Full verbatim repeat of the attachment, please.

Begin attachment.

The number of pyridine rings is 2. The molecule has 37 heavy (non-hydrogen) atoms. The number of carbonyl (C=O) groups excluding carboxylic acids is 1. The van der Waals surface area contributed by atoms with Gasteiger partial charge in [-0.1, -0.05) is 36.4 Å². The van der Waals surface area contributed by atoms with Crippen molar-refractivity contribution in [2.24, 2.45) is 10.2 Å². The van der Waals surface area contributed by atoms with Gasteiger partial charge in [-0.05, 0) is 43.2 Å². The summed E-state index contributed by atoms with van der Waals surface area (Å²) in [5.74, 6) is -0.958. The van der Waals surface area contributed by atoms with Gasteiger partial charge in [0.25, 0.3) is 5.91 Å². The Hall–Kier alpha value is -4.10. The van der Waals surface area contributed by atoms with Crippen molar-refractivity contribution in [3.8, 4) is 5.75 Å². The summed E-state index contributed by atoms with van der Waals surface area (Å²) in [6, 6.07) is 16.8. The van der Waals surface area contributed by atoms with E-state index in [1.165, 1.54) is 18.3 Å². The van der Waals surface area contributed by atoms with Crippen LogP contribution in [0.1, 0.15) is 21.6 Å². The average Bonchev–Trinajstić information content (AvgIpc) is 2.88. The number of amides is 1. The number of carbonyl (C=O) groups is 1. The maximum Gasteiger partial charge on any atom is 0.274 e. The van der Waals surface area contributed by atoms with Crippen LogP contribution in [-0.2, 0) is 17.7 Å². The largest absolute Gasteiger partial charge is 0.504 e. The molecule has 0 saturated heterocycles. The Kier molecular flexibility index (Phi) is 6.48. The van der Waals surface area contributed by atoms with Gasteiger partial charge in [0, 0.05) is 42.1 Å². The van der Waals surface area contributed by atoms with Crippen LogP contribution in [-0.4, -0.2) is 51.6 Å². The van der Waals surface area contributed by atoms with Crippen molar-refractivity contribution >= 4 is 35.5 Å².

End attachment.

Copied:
The number of pyridine rings is 2. The molecule has 37 heavy (non-hydrogen) atoms. The number of carbonyl (C=O) groups excluding carboxylic acids is 1. The van der Waals surface area contributed by atoms with Gasteiger partial charge in [-0.1, -0.05) is 36.4 Å². The van der Waals surface area contributed by atoms with Crippen molar-refractivity contribution in [2.24, 2.45) is 10.2 Å². The van der Waals surface area contributed by atoms with Gasteiger partial charge in [-0.05, 0) is 43.2 Å². The summed E-state index contributed by atoms with van der Waals surface area (Å²) in [5.74, 6) is -0.958. The van der Waals surface area contributed by atoms with Gasteiger partial charge in [0.25, 0.3) is 5.91 Å². The Hall–Kier alpha value is -4.10. The van der Waals surface area contributed by atoms with Crippen molar-refractivity contribution in [3.8, 4) is 5.75 Å². The summed E-state index contributed by atoms with van der Waals surface area (Å²) in [6, 6.07) is 16.8. The van der Waals surface area contributed by atoms with E-state index in [1.165, 1.54) is 18.3 Å². The van der Waals surface area contributed by atoms with Crippen LogP contribution in [0.1, 0.15) is 21.6 Å². The average Bonchev–Trinajstić information content (AvgIpc) is 2.88. The number of amides is 1. The number of carbonyl (C=O) groups is 1. The maximum Gasteiger partial charge on any atom is 0.274 e. The van der Waals surface area contributed by atoms with Crippen LogP contribution in [-0.2, 0) is 17.7 Å². The largest absolute Gasteiger partial charge is 0.504 e. The molecule has 0 saturated heterocycles. The Kier molecular flexibility index (Phi) is 6.48. The van der Waals surface area contributed by atoms with Gasteiger partial charge in [0, 0.05) is 42.1 Å². The van der Waals surface area contributed by atoms with Crippen LogP contribution in [-0.4, -0.2) is 51.6 Å². The van der Waals surface area contributed by atoms with Crippen molar-refractivity contribution >= 4 is 35.5 Å².